For most people, being organized takes practice. Why? The simple reason is that you are talking about changing behavior. Be kind to yourself and realize that you need time and repetition in order to create new habits and behaviors. One of the things I ask my clients to do is to reward themselves for making small, positive changes. Don’t set yourself up for failure. Here are strategies to remember for practicing organization: Practice daily. Commit to practicing the new habit for no less than 2 weeks, optimally you want to commit to 6. Reward yourself in meaningful ways. Remember that organizing is a process. You want to establish habits or a system that is easy to maintain. You are never done organizing and life isn’t predictable. Having optimal habits and a system helps you get back on track when something unexpected happens. Call me if you have a question!
This week Outside In Organizer and Makeovers is offering more organizing tips for optimal planning, preparation, and practice. At the risk of sounding like my girl scout self let’s talk about being prepared! These are the basic elements of preparation: clear goals, reasonable time allocation, and availability of necessary resources. Goals are essentially your destination. You want to be absolutely clear about what you want to accomplish before you set out to do something. This is the critical first step because it will help you organize how much time you will need to allocate to reach your goal. It is also the foundational step for clarifying what resources you will need to get the task done. TIP: write down your specific goal. Identify a realistic amount of time to allocate for the task. This will include time to prepare – research, gather resources, hire experts, make phone calls, travel to and from stores, etc. TIP: work backwards. When do you need or want to get it done? Work backwards from your deadline and set aside time well before that to accomplish the various steps. Have you identified the specific resources that you need to accomplish your task? Remember that resources include not only materials, supplies and equipment. Resources include the knowledge and sometimes, outside expertise or research that you will need to make decisions and execute your plan. TIP: create a to do list that has sections such as “information needed”, “materials and supplies”, and “costs. Have fun getting organized, treat it like a project and think of yourself as the Project Manager! Got questions? Call the Outside In Organizer!
September is the perfect time to organize. The change of seasons lends itself to making plans and preparing for all things new. This week I’ll share tips that will help you plan, prepare, and practice for this time of year. Today, let’s look at what you might want to start planning. Planning is simply a matter of time management. Going back to school and work means a change from your summer routine. You will need to plan for a different schedule and commitments. Start a checklist including items such as: 1. Annual doctor appointments. 2. Holiday preparations. 3. Converting your closets to fall and winter clothes. What else do you need to put on your checklist that will make your life easier and more organized? Take time to sit down and create a manageable schedule that allows for time to do these tasks.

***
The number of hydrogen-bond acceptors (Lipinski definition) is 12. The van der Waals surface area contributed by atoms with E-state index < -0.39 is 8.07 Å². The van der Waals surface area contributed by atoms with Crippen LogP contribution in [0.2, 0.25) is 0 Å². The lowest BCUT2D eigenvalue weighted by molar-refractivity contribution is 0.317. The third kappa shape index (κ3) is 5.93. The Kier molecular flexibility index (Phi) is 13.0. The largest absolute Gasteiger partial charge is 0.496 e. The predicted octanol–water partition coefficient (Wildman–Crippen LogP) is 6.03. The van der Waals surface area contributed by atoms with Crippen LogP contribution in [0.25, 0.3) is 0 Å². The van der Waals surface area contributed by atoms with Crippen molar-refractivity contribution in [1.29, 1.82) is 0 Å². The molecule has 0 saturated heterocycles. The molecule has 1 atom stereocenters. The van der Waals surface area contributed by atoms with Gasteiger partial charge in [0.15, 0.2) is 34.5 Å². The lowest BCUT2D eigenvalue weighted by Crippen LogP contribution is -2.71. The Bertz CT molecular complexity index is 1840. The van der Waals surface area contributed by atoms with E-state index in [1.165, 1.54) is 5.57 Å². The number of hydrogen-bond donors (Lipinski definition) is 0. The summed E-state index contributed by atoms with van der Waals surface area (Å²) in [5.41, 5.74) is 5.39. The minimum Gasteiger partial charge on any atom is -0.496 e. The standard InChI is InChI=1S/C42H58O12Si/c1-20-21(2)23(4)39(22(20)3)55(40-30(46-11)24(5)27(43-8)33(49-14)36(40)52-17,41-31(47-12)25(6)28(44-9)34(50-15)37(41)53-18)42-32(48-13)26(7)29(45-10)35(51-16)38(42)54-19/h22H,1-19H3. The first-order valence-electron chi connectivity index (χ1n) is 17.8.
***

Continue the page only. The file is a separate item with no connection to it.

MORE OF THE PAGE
Professionally, I do not advocate for a paperless office for my clients (or myself). My experience as a former educator strongly suggests that the very act of writing something down adds benefits both in learning and memory. I advocate for a balance (see TIPS below). That said, paper clutter in the office or home has no benefit. As a Professional Organizer in San Diego I am witness to the pitfalls of excessive paper…health problems (piles of paper collecting dust and impeding a clean office)…safety problems (heavy piles of unfiled papers, injuries related to lifting or tripping over piles)…stress-related issues (constant complaints of overwhelm and frustration)…and financial problems(late or duplicate bill payments, lack of productivity, lost time looking for important papers). Before I share the Outside In Organizer Approach’s TIPS I want to share an interesting article: http://www.nytimes.com/2012/09/09/jobs/pen-and-paper-still-practical-in-the-office-workstation.html?ref=global Outside In Organizer and Makeover TIPS: 1. Purge unnecessary papers. Ask yourself these 3 questions to help you decide: What do I need to keep the hard copy for? Is it something I need to act upon, or is it for information purposes, only? If it is informational, only, can I access it when I need to refer to it in an electronic file or the internet? 2. Sort the papers that you need to keep. Create an easy to maintain file system so that every piece of paper has its place. Streamline your system and use broad categories to avoid files that only contain 1 or 2 pieces of paper. 3. Create a tickler system for action items. A lot of my clients are afraid that if papers are out of their sight they will forget to act on them. Admittedly, leaving them out doesn’t insure that they will work on them! The answer? A dated tickler system that aligns with your calendar. This allows you… read more →